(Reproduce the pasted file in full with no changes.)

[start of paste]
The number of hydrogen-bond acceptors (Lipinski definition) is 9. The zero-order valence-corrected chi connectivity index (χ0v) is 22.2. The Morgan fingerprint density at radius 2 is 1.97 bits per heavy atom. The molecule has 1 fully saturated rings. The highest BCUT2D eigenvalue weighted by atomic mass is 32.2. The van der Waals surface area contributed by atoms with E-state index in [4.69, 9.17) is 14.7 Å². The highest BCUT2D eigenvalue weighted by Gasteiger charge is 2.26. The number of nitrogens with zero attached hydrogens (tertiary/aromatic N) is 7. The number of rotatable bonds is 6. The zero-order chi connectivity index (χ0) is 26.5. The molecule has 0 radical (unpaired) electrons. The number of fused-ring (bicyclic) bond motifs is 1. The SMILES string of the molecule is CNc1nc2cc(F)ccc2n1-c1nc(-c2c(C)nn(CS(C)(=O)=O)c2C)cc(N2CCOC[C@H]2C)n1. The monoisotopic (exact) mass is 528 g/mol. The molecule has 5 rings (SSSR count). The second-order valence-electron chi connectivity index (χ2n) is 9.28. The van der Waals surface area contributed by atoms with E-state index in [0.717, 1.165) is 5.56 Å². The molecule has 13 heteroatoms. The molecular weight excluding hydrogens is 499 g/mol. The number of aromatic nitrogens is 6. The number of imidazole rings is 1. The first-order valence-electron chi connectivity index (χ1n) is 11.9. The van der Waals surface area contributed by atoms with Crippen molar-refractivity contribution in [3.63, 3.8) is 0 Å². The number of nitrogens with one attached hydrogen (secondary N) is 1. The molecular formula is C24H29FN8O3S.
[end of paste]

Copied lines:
The number of hydrogen-bond acceptors (Lipinski definition) is 9. The zero-order valence-corrected chi connectivity index (χ0v) is 22.2. The Morgan fingerprint density at radius 2 is 1.97 bits per heavy atom. The molecule has 1 fully saturated rings. The highest BCUT2D eigenvalue weighted by atomic mass is 32.2. The van der Waals surface area contributed by atoms with E-state index in [4.69, 9.17) is 14.7 Å². The highest BCUT2D eigenvalue weighted by Gasteiger charge is 2.26. The number of nitrogens with zero attached hydrogens (tertiary/aromatic N) is 7. The number of rotatable bonds is 6. The zero-order chi connectivity index (χ0) is 26.5. The molecule has 0 radical (unpaired) electrons. The number of fused-ring (bicyclic) bond motifs is 1. The SMILES string of the molecule is CNc1nc2cc(F)ccc2n1-c1nc(-c2c(C)nn(CS(C)(=O)=O)c2C)cc(N2CCOC[C@H]2C)n1. The monoisotopic (exact) mass is 528 g/mol. The molecule has 5 rings (SSSR count). The second-order valence-electron chi connectivity index (χ2n) is 9.28. The van der Waals surface area contributed by atoms with E-state index in [0.717, 1.165) is 5.56 Å². The molecule has 13 heteroatoms. The molecular weight excluding hydrogens is 499 g/mol. The number of aromatic nitrogens is 6. The number of imidazole rings is 1. The first-order valence-electron chi connectivity index (χ1n) is 11.9. The van der Waals surface area contributed by atoms with Crippen molar-refractivity contribution in [3.63, 3.8) is 0 Å². The number of nitrogens with one attached hydrogen (secondary N) is 1. The molecular formula is C24H29FN8O3S.